I always thought about what my Mom was still able to DO and not what she couldn’t do, so I created craft and decorating opportunities on what she could still participate in.
The holiday season is the perfect occasion to celebrate with the people you care about the most. Although full of festivities, holidays can also be challenging, especially for people living with dementia and other neurocognitive disorders and their loved ones. Just because the holidays hustle and bustle can be bittersweet does not mean that they are without joy, love, and connection for people living with Alzheimer’s and other dementias. As the former care partner for my Mom with mixed dementia, we always found ways to celebrate and enjoy the season together by focusing on living in the moment, setting boundaries, and planning ahead for specific holiday events.
My focus as her caregiver during the holidays was to create memories together. Even if my Mom was unable to remember these events, she was able to enjoy and live in the moment while we were participating in the holiday activity. I constantly thought about what my Mom enjoyed doing before her dementia diagnosis (cooking, crafting, decorating, etc.) and modified those activities to allow her to be successful in still participating. We still baked cookies together, I just would pre-measure the ingredients and allow her to help me in pouring the ingredients, mixing, and of course enjoying the cookies together. I always thought about what my Mom was still able to DO and not what she couldn’t do, so I created craft and decorating opportunities on what she could still participate in. She couldn’t put the tree up, but she could still help put ornaments on the tree or fluff out the fake tree branches. By allowing her to help with these activities, it helped to maintain her dignity and allowed her to feel helpful and connected to the holiday.
Set Boundaries, Plan Ahead
In addition to focusing on allowing my Mom to still participate in the activities she loved with support, we also set boundaries around holidays to help support the stress. As her caregiver, I learned how to say no to activities that were not going to bring us joy. We would often choose to attend events that were in a small group setting or one-on-one because they would be the most supportive for my Mom’s ability to process and enjoy her time. In addition, I would often plan a day (or two!) of rest after a busy day. It would help us to maintain a familiar routine and not feel burnt out. Do not shy away from asking for help and giving friends/families specific tasks to help with. It was often supportive for me to ask my sister to send a meal or do a grocery delivery, so that I could focus on enjoying the time with my Mom rather than focusing on all of the tasks that surround holidays.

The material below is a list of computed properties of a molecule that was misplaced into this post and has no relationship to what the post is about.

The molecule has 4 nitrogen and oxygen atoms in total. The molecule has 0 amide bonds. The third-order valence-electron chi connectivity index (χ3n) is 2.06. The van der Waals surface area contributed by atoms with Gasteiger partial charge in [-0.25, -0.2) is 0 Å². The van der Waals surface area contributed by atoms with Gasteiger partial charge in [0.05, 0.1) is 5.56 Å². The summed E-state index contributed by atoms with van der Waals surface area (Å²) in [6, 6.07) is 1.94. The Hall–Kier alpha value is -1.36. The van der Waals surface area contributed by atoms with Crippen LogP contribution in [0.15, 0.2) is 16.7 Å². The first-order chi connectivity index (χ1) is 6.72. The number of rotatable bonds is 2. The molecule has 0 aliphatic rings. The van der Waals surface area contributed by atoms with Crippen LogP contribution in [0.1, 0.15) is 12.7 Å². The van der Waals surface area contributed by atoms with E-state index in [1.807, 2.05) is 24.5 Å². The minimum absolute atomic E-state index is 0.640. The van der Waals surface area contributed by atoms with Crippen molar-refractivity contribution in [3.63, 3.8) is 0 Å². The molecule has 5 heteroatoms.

It was also important to have a plan in place for all fall/winter activities we had scheduled. We would think carefully about time of day for the activities we chose to attend (mornings/afternoons were easier rather than evening when my Mom was sundowning). We also thought about how many people would be there, accessibility for events, and noise level. It is also helpful to prep family and friends about the changes that may be occurring in your loved one ahead of time, so they can develop a plan to communicate effectively and with kindness.
Live in the Moment
Holidays are supposed to be a time for joy, love, and connection. Granting yourself (and your loved one) grace and patience, while keeping love and connection at the forefront, will help with planning and keeping spirits bright. Holidays may look different, but my Mom and I still found joy together in singing songs, decorating, and enjoying favorite holiday treats together.
Something that I learned as the care partner for my Mom with dementia was to live in the moment. My Mom was never thinking about what had happened before or what was going to happen next, she lived in that exact moment. So take a breath, look around, and enjoy the moment you get to share with your loved one. Holidays can be exhausting, chaotic, and amazing all mixed into one, but try to enjoy every moment you get to share together because one day you will wish for another day together. •
- Check out Patti LaFleur's website: 'Shining a Light on Dementia as the care partner for my Mom with dementia, type 1 diabetes and in a wheelchair'
- Follow her caregiving story on Instagram, Facebook
- Article on TODAY: A caregiver shares how she found joy caring for her mom who lived with dementia (Nov. 15, 2022)